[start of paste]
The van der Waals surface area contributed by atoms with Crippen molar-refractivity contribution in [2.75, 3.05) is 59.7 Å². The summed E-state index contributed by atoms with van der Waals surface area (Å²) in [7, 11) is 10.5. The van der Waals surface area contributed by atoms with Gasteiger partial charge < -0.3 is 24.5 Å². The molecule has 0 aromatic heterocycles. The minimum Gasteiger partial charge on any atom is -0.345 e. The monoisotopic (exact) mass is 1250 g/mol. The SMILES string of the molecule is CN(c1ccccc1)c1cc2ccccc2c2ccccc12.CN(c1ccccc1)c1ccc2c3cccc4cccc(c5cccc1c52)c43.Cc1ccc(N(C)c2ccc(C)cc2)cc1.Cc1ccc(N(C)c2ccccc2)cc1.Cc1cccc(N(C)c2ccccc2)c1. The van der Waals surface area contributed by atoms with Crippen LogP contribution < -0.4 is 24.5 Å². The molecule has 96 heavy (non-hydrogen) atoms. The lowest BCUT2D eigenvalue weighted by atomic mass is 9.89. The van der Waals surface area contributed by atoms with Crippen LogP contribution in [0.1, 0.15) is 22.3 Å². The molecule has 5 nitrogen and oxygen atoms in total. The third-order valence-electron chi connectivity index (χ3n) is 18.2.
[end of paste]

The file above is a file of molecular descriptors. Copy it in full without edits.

The van der Waals surface area contributed by atoms with Crippen molar-refractivity contribution in [2.75, 3.05) is 59.7 Å². The summed E-state index contributed by atoms with van der Waals surface area (Å²) in [7, 11) is 10.5. The van der Waals surface area contributed by atoms with Gasteiger partial charge < -0.3 is 24.5 Å². The molecule has 0 aromatic heterocycles. The minimum Gasteiger partial charge on any atom is -0.345 e. The monoisotopic (exact) mass is 1250 g/mol. The SMILES string of the molecule is CN(c1ccccc1)c1cc2ccccc2c2ccccc12.CN(c1ccccc1)c1ccc2c3cccc4cccc(c5cccc1c52)c43.Cc1ccc(N(C)c2ccc(C)cc2)cc1.Cc1ccc(N(C)c2ccccc2)cc1.Cc1cccc(N(C)c2ccccc2)c1. The van der Waals surface area contributed by atoms with Crippen LogP contribution < -0.4 is 24.5 Å². The molecule has 96 heavy (non-hydrogen) atoms. The lowest BCUT2D eigenvalue weighted by atomic mass is 9.89. The van der Waals surface area contributed by atoms with Crippen LogP contribution in [0.1, 0.15) is 22.3 Å². The molecule has 5 nitrogen and oxygen atoms in total. The third-order valence-electron chi connectivity index (χ3n) is 18.2.